The old saying is true, you can’t ever really go home again. I lived in Washington State for about seven years, from the tail-end of 2008, when I first arrived on a new Army posting to Fort Lewis — a sprawling installation just south of Tacoma — to the beginning of 2015, when family commitments and job prospects lured me to the Midwest. As someone who lived a pretty nomadic existence growing up, flitting from house to house, city to city and state to state in a pretty quick fashion, this was an especially formative and uncharacteristic block of time in my life.
I deployed to Iraq out of Washington in 2009. I met my future-wife while living there, and married her, where else, but within the lofty confines of the Space Needle. My brother and sister both eventually relocated to the area and we enjoyed a familial closeness that kind of escaped us while were we just kids. I attended Evergreen State College — one of the most liberal, liberal arts universities in the country — in Olympia and earned a degree. Eventually, I started blogging in my spare time, which led to writing professionally, which led to this career I now enjoy as a full-time music writer, beyond all my wildest expectations. Most, if not all, the most consequential memories I have occurred within the perennially overcast confines of the Evergreen State.
All that to say, I was pretty excited to return for the first time since I left to check out the Upstream Music Festival, an event centered around Seattle’s “original neighborhood” Pioneer Square. To be quite honest, though I regularly attended shows and events in other parts of the city — Queen Anne, Capitol Hill, Belltown, Seattle Center — I rarely ventured in and around Pioneer Square while a resident, minus the times I went and caught either a Seahawks or Mariners game. I was also pretty curious about what Upstream had to offer that set it apart from other local-ish fests like Sasquatch, Capitol Hill Block Party, and most especially, Bumbershoot.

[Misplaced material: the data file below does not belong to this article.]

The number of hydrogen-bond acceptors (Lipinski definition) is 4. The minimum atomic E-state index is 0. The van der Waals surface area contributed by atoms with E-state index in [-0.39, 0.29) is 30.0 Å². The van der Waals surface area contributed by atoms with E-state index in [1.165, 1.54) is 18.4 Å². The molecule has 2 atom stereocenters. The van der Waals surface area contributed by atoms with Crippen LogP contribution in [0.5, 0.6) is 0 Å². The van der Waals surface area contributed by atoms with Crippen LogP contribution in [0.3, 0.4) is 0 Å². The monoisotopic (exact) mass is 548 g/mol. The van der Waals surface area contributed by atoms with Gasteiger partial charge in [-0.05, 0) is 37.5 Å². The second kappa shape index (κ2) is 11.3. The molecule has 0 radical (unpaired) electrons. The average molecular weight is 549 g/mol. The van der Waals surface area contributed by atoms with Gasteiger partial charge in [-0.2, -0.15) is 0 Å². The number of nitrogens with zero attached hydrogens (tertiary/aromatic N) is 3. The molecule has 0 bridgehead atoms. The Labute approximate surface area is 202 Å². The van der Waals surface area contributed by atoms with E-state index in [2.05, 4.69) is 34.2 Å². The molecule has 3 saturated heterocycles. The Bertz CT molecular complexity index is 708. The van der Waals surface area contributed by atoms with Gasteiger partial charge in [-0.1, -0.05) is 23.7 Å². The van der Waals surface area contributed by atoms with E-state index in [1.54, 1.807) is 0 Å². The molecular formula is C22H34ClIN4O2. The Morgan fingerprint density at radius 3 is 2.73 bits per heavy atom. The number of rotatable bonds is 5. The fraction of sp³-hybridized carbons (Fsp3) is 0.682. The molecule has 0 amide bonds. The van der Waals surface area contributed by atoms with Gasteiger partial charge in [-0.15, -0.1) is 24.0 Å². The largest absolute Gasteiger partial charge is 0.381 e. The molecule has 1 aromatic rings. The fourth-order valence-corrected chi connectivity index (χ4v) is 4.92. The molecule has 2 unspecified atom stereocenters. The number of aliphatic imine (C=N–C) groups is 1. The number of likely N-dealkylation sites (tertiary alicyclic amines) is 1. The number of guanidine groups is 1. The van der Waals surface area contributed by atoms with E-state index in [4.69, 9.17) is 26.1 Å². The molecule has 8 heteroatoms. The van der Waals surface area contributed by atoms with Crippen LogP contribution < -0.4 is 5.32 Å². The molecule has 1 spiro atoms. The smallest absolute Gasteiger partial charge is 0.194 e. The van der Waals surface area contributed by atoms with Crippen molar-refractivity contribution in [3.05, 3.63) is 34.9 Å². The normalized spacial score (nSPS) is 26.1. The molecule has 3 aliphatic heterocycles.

I suppose the answer was a certain Seattle-ness that those other events might not carry. Bumbershoot, in particular, takes place under the eye of the Space Needle, in the very heart of the city, but in my experience, while you’re in the thick of it, it still feels like a festival. Since I departed, Bumbershoot was sold to a new corporate master, AEG, so at least from what I’ve heard from friends, it’s lost some of the character and uniqueness that once set it apart from the other homogenized events on the scene. C’est la vie. I’ll forever fondly recall watching The Replacements rip it onstage next to a very enthusiastic Mike McCready, the lead guitarist from Pearl Jam.
Upstream had a different vibe altogether. Yes, there was a main stage that hosted some pretty fantastic performances over the weekend, but the real treasures, the moments I most fondly remember happened in the 16 or so local venue spaces that had been taken over for the event. Take the Central Saloon for example. For those that don’t know, it’s the oldest watering hole in all of Seattle (though not the oldest in the entire state), and one of the most important live incubators of the fledgling grunge scene through most of the 1980s. Its walls are adorned with posters advertising concert’s past, featuring icons like Soundgarden, Nirvana, Mudhoney, The Melvins, Green River, and so on.
That Saturday night, the musical programming was directed by none other than Nirvana bassist Krist Novoselic, who in addition to opening the evening with his band Butterfly Launches From Star Pole, and closing the evening with his other newer band, Giants In The Trees, also acted as an MC of sorts, regaling the intimate crowd with tales of grunge days gone past. My personal favorite was his story of how, back in the day, people would take bets on how many songs into the set Soundgarden frontman Chris Cornell would ditch his t-shirt, or what the regulars in the scene lovingly referred to as going, “The Full Cornell.” He also recalled the time that Nirvana opened for festival headliners the Flaming Lips and got their asses handed to them by that group’s elaborate theatrics and incessant strobe light aimed directly at the crowd for the whole show. Later, Jack Endino — the man who produced and recorded seminal albums like Nirvana’s Bleach for instance — took the stage with his band MKB Ultra and promptly blew the roof of the place.